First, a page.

Since my first visit to Walt Disney World in 1997 I have been fascinated with their use of technology. When Earl and I were first here back then, I promptly noticed Disney was using a modified version of the IBM 4680 General Sales Application for their retail needs. At the time they were using IBM 4695 touchscreens in the food outlets, running software I was unfamiliar with.
If you look in older stores at WDW, you’ll notice holes in the counter that used to accommodate the customer display as pictured above.
With each visit to Walt Disney World I’ve noticed evolutionary steps in their use of technology. Point of sale systems were upgraded. The food service program I noticed at the first visit (MATRA) was then used throughout the entire property. IBM 4695s gave way to NCR touchscreen terminals. iPods started making an appearance as another point of sale device. RFID capable credit-card sized tickets were introduced. Then they were capable of unlocking our resort/hotel door. The cards gave way to Magic Bands, which can be used for tickets to the park, charges to the room, unlocking doors, identifying who you are for photo opportunities; the list goes on.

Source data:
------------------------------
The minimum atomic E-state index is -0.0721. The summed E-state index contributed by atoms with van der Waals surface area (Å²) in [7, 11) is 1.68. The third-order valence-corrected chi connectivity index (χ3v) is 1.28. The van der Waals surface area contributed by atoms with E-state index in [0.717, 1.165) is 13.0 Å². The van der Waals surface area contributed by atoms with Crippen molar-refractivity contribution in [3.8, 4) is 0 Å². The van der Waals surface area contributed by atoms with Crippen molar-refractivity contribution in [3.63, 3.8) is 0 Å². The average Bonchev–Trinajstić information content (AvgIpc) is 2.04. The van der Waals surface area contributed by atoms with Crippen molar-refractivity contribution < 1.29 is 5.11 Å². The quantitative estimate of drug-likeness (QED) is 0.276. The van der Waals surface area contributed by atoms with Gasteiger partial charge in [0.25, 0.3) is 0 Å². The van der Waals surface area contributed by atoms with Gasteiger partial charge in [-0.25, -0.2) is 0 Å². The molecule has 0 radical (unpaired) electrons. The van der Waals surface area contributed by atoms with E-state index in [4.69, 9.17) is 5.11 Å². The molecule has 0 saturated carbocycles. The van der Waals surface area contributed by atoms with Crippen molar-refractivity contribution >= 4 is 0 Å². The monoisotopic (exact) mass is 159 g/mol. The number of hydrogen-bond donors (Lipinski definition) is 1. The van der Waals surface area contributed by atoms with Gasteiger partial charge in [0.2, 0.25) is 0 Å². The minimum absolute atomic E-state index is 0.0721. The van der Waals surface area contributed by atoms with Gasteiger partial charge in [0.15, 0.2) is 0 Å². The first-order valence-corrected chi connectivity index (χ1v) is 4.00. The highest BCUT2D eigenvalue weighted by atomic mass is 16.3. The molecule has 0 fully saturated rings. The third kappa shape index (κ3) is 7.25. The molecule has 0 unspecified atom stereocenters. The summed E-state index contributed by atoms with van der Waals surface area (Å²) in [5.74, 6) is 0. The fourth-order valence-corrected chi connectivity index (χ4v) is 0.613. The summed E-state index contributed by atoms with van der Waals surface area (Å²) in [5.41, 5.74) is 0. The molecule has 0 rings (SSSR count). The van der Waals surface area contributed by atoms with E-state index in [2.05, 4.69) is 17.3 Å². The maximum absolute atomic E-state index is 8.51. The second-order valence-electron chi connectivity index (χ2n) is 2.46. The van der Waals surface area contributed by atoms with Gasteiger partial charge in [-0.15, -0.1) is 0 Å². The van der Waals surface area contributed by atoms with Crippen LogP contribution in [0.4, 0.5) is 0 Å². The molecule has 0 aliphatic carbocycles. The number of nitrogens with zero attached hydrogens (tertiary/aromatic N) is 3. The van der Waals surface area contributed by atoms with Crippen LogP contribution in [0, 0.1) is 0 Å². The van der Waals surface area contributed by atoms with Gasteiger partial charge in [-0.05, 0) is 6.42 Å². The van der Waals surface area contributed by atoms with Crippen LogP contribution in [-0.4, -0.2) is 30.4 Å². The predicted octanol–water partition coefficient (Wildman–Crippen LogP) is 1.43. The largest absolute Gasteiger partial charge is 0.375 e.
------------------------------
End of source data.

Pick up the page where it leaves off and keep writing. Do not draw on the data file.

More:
Tonight I noticed several of the Disney establishments are upgrading their point of sale terminals again. The size of an iPad, it looks like they’re still running MATRA but they take up half the space of the preceding terminal. The customer information display is bigger and brighter.
When we check into a FastPass+ attraction, the cast member monitoring entrance activities has the opportunity to say, “Hello, John!”, as my name appears on their screen.
Technology is awesome when it’s used responsibly and enhances our real life experiences. Having a Disney Cast Member take our photo and have it appear in our Disney Parks Photo Stream on our phone 10 minutes later is awesome.
Technology has come a long way since Walt Disney World opened in 1971, apparently using Sweda Model 46 cash registers, as evidenced by this receipt I found online.